But it is not just hospitals that are restricting NHS treatment. The public themselves are reluctant to go to A&E because they are scared of contracting the virus.
An 80-year-old, Marita Edwards, is thought to have been the first person to die from catching the disease in a British hospital.
Mrs Edwards, who had no underlying health conditions, went into Royal Gwent Hospital in Newport, South Wales, in late February for a routine gallbladder operation.
She later developed an infection, which was thought to be pneumonia. She died after testing positive for Covid-19 three weeks on from arriving at the hospital.
Mrs Edwards is not the only person to have died from the virus after catching it in hospital. Little wonder people are becoming terrified of going into them.
A Mail investigation over several weeks shows how casualty departments have emptied dramatically.
Up and down the country, the Mail has found that hospital A&Es that struggled to cope last winter with astronomically high numbers are now deserted.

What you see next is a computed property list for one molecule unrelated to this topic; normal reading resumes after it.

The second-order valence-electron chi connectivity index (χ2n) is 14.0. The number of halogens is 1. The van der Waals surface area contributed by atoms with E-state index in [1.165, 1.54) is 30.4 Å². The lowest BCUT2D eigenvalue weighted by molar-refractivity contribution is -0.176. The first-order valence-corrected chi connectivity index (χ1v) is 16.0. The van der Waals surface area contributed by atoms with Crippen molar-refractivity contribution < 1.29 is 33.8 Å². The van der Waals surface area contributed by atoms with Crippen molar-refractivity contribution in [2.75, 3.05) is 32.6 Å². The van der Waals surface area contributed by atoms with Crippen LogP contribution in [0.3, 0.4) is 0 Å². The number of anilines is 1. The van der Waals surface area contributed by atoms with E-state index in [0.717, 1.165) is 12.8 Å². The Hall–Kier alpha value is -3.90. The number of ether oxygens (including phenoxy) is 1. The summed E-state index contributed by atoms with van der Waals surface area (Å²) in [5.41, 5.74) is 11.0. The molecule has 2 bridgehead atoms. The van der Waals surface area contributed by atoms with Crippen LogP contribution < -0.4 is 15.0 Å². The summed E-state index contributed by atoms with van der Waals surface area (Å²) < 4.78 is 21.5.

At the Royal Stoke University Hospital in Staffordshire, where in 2018 disturbing photos showed casualty patients lying on beds in corridors, we discovered that the casualty arrival rate of 11,000 a month has plummeted.
Official figures released on the hospital’s website this week showed that on Wednesday, when we checked figures over 12 hours, there were never more than 30 patients waiting for treatment.
In the past it might have run into hundreds. It was the same low tally at other hospitals and walk-in centres in the city.
But perhaps the most revealing evidence, sent in by a second reader, is a photo showing the waiting room at St Thomas’ Hospital, central London, where Boris Johnson’s life was saved with oxygen therapy when he caught coronavirus.
Across the Thames from the Houses of Parliament, the hospital’s casualty department is normally packed.
On a Friday afternoon, just after the lockdown was announced last month, our picture reveals there was just one man there waiting to see a doctor.
As an emergency nurse at the hospital told the Mail: ‘The staff are here. They wait in vain for patients.
‘We are facing a deep suspicion from British people who have always trusted the NHS.
‘We are worried that the relationship of trust between the public and the health service is being broken.’
The Covid-19 crisis is, indeed, terrifying. Thousands today lie in our hospitals fighting against the deadly Covid-19.
But the truth is that many others may lose their lives because of it. And they will never even have caught the killer virus that is changing the world we know.